If you want to make sure you’re hiring the most qualified job candidate, with the most potential for a position, it’s without a doubt that you should thoroughly vet that person. While it’s necessary to ensure your job candidate has the right skills and experience, only a resume verification can confirm whether or not they’ve been fully transparent on their resume. If you’re looking for reasons you should be conducting resume verifications for your candidates, look no further than these five infamous resume fraudsters. (more…)

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8 Background Screening Lessons You Learned in Kindergarten


In one sense, your company’s hire strategy is complex and meticulous. You draft a comprehensive job description, thoroughly analyze resumes, and conduct in-depth interviews to ensure you hire the right person for the position. On the other hand, some aspects of the hiring process are so simple that a child could provide some insight. Surprisingly, you may have learned more in kindergarten than you knew that can be applicable to the employment background screening process. Take a look at how you can apply these eight lessons from kindergarten to your screening program. (more…)

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What Freud Can Teach Us About Resume Fraud


The psychological teachings of Sigmund Freud might not be the first to come to mind as a guide for hiring new employees, but some of his theories about the elements of the personality can be applicable when conducting resume verifications.

Freud’s views hold that the “id” is responsible for instinctive behavior, the “ego” reins in the “id,” and the “superego” consists of our morals. Job seekers tend to be impulsive when preparing their resumes, so consider Freud’s teachings to understand what candidates are going through when they apply for a job with your company.

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The Federal Trade Commission Takes Down Diploma Mills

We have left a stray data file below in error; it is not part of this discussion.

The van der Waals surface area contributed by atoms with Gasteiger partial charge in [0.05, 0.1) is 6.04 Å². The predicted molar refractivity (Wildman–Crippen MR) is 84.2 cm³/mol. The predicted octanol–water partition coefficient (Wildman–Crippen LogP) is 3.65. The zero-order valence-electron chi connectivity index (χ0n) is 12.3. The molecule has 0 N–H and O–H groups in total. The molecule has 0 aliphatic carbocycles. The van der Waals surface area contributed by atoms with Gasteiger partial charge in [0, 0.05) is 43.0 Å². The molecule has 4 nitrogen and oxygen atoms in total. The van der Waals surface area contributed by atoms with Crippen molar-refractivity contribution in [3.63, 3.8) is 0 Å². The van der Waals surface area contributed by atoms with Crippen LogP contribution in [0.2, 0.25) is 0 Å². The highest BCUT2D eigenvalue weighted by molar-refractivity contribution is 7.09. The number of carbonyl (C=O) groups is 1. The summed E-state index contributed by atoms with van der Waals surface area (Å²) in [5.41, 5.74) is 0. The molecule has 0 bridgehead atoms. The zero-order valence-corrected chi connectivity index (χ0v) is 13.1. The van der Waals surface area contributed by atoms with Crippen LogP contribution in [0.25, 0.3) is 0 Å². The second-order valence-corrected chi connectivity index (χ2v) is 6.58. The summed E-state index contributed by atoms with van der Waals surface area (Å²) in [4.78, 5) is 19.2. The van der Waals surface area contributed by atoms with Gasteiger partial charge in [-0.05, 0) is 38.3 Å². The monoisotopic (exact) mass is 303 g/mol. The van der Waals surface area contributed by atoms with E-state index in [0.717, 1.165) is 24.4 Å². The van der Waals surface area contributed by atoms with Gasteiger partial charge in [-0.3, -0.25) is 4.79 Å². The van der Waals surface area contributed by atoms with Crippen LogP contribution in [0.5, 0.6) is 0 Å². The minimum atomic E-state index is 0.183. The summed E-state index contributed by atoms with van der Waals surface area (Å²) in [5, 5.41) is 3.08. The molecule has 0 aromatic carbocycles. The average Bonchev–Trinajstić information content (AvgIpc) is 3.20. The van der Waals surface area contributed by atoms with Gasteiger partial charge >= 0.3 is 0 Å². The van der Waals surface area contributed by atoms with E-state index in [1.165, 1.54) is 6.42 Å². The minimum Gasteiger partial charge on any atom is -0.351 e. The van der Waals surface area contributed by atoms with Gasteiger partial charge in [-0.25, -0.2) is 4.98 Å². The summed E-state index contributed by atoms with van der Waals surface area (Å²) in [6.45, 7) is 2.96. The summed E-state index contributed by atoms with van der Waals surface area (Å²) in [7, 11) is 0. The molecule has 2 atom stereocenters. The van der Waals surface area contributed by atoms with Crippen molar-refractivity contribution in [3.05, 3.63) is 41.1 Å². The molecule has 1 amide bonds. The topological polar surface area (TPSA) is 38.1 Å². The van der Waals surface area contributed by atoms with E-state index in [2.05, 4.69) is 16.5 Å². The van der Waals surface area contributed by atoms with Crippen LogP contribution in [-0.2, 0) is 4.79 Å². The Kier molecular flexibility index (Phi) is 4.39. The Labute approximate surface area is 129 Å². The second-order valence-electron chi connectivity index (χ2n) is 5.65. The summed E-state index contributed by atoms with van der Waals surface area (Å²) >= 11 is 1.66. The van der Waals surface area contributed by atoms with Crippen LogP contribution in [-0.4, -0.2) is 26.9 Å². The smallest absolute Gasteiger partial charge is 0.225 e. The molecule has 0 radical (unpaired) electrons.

The World Wide Web just got a little bit safer for consumers. The Federal Trade Commission (FTC) has shut down two bad actors running Florida-based diploma mills. Maria Garcia and Alexander Wolfram and IDM Services, LLC, conducting business as “Jefferson High School Online” and “Enterprise High School Online,” have entered into a settlement with the FTC for payment of 11.1 million dollars. In addition, they are now banned from marketing and selling academic degrees. This settlement is the end result of charges filed in September of last year by the FTC in a U.S. district court in Florida. Settlement payments have been partially suspended based on the Defendant’s inability to pay. (more…)

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The Unemployment Discrimination Problem: D.C. Fights for Long-Term Unemployed


When graduating from college a little over three years ago, I knew it wouldn’t be an easy road as I searched for a full-time job. For the first few months, I worked several part-time jobs before finding a full-time position with EmployeeScreenIQ. While I was never without a job, I can imagine the stress and fear millions of Americans have experienced who have been unemployed for months—with no end in sight. As many have struggled to find work since the recession, it has become widely recognized that unemployment discrimination is a major issue in the U.S.

According to the Bureau of Labor Statistics, more than 2.95 million have been out of work for 27 weeks or more. However, the unemployment rate has dropped from 2.5% to 1.9% since December, meaning progress has been made—but there’s still work to be done. With the White House, over 300 companies announced they’re adopting best practices for recruiting and hiring the long-term unemployed.